Located along a narrow alleyway next to the city’s China Modern History Museum, the Shiwu store sells a selection of products handmade by Japanese craftsmen such as pottery and clothes.
According to Shanghai-based CATS, the area is largely known for its loud crowds, cheap souvenirs and fast food. In contrast, the studio wanted to create a calming retail space that’s closed off from its busy surroundings.
Customers enter the store through an arched wooden door, which they pull to open.
“The gesture of pulling distinguishes the shop from its touristic neighbours,” the studio said. “[The shop] reveals its internal quiet and relaxed atmosphere in an unanticipated manner.”
Panels of expanded metal mesh wrap the peripheral walls of the store and, in places, extend into the space to serve as semi-transparent partitions.
Polycarbonate shelves and hooks for displaying products are hung from the mesh.
“We carefully selected a custom aperture dimension that best fits standardised hangers, so that there could be no limit in terms of where the objects or shelves could be fixed,” the studio explained.
In an effort to soften the appearance of the store’s metal surfaces, the architects also dipped each mesh panel in paper pulp to create a slightly webbed effect across its openings.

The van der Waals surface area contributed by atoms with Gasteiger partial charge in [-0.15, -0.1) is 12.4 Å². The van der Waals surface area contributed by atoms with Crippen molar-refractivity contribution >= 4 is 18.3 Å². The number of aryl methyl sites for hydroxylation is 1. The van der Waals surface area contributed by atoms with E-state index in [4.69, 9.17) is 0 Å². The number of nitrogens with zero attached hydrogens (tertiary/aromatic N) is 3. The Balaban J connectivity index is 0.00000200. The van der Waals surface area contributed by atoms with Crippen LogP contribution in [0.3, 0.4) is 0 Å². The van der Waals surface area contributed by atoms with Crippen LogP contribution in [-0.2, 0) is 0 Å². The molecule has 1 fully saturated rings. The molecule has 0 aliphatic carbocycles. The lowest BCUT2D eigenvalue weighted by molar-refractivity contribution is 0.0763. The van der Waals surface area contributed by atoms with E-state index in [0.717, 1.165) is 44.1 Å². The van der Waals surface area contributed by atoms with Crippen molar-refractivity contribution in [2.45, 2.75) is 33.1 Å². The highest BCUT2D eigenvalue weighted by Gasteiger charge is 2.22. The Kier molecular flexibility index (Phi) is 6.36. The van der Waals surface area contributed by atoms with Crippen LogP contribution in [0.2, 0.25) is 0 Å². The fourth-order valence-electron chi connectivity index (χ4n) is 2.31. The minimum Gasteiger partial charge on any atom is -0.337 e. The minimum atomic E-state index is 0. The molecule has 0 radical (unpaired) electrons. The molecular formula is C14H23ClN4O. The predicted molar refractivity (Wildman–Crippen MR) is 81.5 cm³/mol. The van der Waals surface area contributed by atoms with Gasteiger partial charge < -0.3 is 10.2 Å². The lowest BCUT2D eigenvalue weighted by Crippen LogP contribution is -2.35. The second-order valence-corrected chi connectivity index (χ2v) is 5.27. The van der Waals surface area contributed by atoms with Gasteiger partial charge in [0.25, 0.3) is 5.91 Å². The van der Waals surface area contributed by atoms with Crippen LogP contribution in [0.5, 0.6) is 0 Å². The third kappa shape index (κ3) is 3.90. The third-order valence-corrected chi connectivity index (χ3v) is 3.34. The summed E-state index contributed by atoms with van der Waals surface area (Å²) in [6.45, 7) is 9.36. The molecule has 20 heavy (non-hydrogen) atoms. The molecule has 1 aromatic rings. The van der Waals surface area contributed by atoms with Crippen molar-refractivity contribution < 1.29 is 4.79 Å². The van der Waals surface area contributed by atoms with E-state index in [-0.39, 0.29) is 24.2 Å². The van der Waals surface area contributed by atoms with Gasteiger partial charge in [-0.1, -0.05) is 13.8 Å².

“After going through many surveys and experiments, we discovered an ancient Chinese formula of paper pulp, which is very fibre-rich and adhesive,” said the studio.
“Before execution on-site, we tested the transparency of the pulp web in our studio. We then dipped and dried 20 sheets of metal mesh on the construction site by ourselves,” it continued.
“The appearance of these pulp webs is constantly oscillating, due to the unevenness of pulp attachment to the metal mesh. Depending on where the viewer is standing, these webs will look rigid or soft, blurred or transparent, closed or open.”
Fixtures and fittings are laid out across the store’s rectangular floor plan at a 45-degree angle. A grid of beams made from oriented strand board (OSB) has been suspended overhead.
The 1.4 by 1.4-metre grid functions as a lighting rig, with LED strips embedded into the top of the beams. The lights shine upwards onto a reflective ceiling that’s clad with a sheet of one millimetre-thick galvanised steel.
“This system provides evenly distributed brightness that floods over the floor, improving visual comfort and diffusing unpleasant shadows,” explained the studio.
The grid is also used to hang swathes of colourful fabric by Japanese artist Reiko Sudo, which can perform as soft partitions within the space.
Across the shop floor, objects are displayed on different-sized plinths and shelves crafted from OSB board with polycarbonate or glossy wood countertops.
An area dedicated to clothing is located at the rear of the store in an elevated, more private zone.
CATS isn’t the only studio to make use of paper pulp. Back in 2017, Carmody Groarke sprayed the material across the basement walls of London’s Design Museum to produce a cave-like exhibition space for the Designs of the Year show.
Kengo Kuma Associates also threw paper pulp at mesh panels to create light-filtering screens inside Paris’ Archives Antoni Clavé.
Photography is by Dirk Weiblen.
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